verb (used with object), grat·i·fied, grat·i·fy·ing.
Origin of gratify
Examples from the Web for gratified
The giggle fit continues, finally abated with a gratified sigh.Danielle Brooks, Taystee on ‘Orange Is the New Black,’ Is the Breakout Star of the Year|Kevin Fallon|December 11, 2013|DAILY BEAST
What gratified her was that critics and other novelists embraced her book with no idea as to who actually wrote it.
HarperCollins declined to give further details of the settlement, but said in a statement that it was "gratified."
The original nine, however, were far from gratified, and always regretted the golden age of early days.Paris and its Story|Thomas Okey
Madame de la Baudraye loved Etienne so truly, that this prudence, worthy of de Clagny, gratified her and stanched her tears.Parisians in the Country|Honore de Balzac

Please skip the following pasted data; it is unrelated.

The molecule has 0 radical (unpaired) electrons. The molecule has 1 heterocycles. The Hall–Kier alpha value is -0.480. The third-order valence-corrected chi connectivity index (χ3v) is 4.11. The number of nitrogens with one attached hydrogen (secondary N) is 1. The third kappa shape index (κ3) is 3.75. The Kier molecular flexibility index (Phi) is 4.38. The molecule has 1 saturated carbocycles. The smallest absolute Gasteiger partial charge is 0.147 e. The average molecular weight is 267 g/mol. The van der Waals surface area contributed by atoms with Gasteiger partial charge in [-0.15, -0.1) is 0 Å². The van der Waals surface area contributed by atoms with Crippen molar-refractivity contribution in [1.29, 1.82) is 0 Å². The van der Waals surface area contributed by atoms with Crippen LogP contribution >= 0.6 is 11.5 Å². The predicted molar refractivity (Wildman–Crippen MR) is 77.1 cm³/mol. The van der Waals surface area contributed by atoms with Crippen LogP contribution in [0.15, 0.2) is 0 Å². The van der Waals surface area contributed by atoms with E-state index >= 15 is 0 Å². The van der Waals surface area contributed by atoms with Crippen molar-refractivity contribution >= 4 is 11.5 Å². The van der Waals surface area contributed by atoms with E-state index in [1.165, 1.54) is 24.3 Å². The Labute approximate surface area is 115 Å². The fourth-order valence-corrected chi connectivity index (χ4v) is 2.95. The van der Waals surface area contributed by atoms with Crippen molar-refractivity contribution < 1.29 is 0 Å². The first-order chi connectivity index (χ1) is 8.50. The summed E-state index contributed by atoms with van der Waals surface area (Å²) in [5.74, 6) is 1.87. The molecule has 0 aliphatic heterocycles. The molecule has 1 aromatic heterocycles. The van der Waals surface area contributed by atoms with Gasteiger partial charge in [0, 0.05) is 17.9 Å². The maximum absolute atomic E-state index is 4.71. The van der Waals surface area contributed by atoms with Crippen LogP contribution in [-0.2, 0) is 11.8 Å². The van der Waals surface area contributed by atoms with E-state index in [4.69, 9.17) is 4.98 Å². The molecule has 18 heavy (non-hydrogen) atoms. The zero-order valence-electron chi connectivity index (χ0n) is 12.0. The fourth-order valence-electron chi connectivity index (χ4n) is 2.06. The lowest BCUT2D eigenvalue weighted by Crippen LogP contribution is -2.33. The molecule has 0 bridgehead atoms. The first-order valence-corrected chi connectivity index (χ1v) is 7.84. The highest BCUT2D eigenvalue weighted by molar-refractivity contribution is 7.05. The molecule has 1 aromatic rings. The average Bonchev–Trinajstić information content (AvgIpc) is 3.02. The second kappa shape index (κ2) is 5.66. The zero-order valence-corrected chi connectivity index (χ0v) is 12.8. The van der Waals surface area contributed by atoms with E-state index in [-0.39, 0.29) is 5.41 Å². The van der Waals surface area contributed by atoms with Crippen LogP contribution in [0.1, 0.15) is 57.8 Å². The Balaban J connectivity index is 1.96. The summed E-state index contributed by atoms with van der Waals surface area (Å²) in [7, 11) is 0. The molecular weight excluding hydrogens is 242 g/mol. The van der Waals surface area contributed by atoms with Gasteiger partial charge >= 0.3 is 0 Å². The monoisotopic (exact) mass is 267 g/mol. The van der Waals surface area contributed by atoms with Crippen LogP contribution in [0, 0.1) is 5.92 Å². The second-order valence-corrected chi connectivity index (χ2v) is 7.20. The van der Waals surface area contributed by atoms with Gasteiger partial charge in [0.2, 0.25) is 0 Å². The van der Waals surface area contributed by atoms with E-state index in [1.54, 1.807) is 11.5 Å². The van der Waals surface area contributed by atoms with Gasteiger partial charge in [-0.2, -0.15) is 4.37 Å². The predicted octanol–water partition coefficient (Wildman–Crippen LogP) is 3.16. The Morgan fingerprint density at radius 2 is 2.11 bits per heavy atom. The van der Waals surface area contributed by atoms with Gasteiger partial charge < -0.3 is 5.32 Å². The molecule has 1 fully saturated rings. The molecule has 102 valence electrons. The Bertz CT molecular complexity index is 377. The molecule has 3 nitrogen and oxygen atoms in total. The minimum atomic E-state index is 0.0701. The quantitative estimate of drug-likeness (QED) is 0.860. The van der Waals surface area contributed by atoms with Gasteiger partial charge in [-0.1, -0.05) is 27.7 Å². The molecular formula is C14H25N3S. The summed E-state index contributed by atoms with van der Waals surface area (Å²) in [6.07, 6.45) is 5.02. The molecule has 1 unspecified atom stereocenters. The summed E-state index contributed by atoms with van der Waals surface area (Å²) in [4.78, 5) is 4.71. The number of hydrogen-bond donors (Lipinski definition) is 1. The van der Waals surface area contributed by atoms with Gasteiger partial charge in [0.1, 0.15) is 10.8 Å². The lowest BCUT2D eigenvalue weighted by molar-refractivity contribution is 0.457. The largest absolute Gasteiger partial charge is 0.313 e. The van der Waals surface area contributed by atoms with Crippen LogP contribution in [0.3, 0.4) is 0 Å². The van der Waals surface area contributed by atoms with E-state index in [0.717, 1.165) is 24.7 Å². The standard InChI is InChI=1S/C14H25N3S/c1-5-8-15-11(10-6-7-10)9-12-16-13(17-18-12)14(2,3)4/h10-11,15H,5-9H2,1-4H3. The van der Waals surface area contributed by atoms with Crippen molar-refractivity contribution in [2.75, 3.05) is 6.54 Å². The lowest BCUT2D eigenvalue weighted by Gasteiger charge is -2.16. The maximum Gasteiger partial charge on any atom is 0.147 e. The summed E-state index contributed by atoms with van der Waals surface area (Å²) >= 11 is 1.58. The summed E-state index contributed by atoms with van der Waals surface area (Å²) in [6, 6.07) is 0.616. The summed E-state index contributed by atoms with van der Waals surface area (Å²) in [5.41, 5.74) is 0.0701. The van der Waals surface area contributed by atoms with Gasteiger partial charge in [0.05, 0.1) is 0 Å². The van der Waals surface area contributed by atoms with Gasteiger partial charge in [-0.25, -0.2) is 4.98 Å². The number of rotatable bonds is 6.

Mr. Mason was gratified to meet Roger Carrington again in the relationship to which he had once so cordially welcomed him.A Little Girl in Old Washington|Amanda M. Douglas
Phillipson (bending her head with a gratified little giggle).Lyre and Lancet|F. Anstey
This seems to have gratified the children, who soon after had convulsions in the presence of another victim, one Giles Corey.The Land We Live In|Henry Mann
verb -fies, -fying or -fied (tr)
Word Origin for gratify
c.1400, "to bestow grace upon;" 1530s, "to show gratitude to," from French gratifier (16c.) or directly from Latin gratificari "to do favor to, oblige, gratify," from gratus "pleasing" (see grace) + root of facere "make, do, perform" (see factitious). Meaning "to give pleasure to" is from 1560s. Related: Gratified; gratifying.